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Pollution Prevention & Good Housekeeping

ODOT has implemented and adaptively manages multiple programs to minimize potential impacts to stormwater generated by ODOT facilities. Below are brief descriptions of some of these programs, more information can be found on the Environmental Programs page.

Environmental Management System

The Environmental Management System is a statewide environmental program that provides guidance and direction to ODOT maintenance employees, with the goal of minimizing impacts to natural resources. The EMS translates regulations and requirements into best management practices for the storage, handling and disposal of materials found at ODOT maintenance facilities. 

Routine Road Maintenance: Water Quality and Habitat Guide Best Management Practices (Blue Book)

The Blue Book is considered the cornerstone of ODOT's Maintenance and Operations Branch Environmental Section. ODOT Maintenance crews use the Blue Book to help minimize impacts to the environment while performing day to day highway maintenance activities and to comply with environmental regulations applicable to ODOT.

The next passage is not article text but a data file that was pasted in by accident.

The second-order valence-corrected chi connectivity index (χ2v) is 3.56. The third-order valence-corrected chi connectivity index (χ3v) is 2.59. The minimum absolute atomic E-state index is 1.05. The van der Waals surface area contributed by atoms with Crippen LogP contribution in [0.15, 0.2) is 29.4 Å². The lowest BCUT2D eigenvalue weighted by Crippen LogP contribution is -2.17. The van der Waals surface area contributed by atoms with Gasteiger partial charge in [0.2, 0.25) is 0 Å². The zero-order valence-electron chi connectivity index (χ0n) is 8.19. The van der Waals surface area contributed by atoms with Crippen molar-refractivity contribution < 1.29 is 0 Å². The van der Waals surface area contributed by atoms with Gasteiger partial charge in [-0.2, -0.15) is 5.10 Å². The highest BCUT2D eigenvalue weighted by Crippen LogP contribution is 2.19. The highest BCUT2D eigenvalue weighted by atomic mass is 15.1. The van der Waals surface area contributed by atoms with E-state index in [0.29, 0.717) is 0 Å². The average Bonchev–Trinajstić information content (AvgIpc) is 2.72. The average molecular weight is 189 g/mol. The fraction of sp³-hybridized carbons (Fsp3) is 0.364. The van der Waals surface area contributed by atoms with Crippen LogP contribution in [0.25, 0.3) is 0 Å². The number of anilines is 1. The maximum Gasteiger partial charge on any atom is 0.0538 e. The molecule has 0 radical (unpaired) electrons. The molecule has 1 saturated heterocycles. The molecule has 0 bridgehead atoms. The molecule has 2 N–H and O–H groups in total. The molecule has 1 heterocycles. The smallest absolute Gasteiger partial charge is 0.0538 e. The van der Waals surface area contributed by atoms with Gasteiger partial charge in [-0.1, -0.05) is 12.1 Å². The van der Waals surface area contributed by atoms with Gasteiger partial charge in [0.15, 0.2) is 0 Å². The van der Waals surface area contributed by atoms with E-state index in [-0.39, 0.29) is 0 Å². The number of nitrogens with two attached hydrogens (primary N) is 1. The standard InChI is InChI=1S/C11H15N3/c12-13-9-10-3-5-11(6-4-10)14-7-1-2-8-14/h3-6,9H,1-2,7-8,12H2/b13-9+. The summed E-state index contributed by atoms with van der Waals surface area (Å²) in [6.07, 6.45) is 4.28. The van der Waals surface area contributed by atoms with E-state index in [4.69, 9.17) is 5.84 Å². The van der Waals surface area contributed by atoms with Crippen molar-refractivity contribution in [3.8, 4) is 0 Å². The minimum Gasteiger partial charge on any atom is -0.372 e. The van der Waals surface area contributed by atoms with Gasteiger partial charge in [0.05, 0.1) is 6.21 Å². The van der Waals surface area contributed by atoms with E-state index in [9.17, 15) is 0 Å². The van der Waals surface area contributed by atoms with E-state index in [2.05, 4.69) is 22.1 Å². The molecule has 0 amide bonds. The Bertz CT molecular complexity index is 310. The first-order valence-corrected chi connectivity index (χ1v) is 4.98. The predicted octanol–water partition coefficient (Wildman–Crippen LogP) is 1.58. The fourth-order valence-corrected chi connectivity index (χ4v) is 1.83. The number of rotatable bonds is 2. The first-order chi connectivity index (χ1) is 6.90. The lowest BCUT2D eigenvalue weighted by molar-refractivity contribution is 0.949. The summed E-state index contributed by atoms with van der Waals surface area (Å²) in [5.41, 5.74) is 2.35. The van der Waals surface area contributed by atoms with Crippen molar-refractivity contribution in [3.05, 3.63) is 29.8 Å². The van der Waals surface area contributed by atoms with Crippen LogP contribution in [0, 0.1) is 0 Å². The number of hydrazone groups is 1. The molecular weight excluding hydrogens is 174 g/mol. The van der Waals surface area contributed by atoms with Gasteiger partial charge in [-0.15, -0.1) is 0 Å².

Integrated Vegetation Management (IVM) Services

ODOT's IVM services include development of agency guidance for managing noxious weeds, landscape plantings, roadside timber, and other vegetation issues associated with ODOT rights-of-way. ODOT continually explores new vegetation management practices, technologies, and partnerships to improve its IVM program.

Spill Prevention Control and Countermeasure (SPCC) Program

Site-specific SPCC Plans that describe controls and procedures have been implemented to prevent oil spills from reaching nearby waterbodies. ODOT Maintenance yards that have aggregate storage of more than 1,320 gallons of oil or fuel in containers that are 55 gallons or larger, provided the facility is sited where a potential spill could impact navigable waterways (as defined in the Oil Pollution Act) have fully implemented SPCC Plans.

Litter Control

ODOT cleans up litter and debris found along state highways using its own employees (both permanent maintenance staff and summer litter patrols), contractors, and volunteers. The litter control work is managed individually by ODOT's maintenance districts.


The Adopt-A-Highway Program provides an opportunity for volunteers to clean up litter and remove noxious weeds along state highways. Activities may also include graffiti removal and maintenance of existing landscaped areas.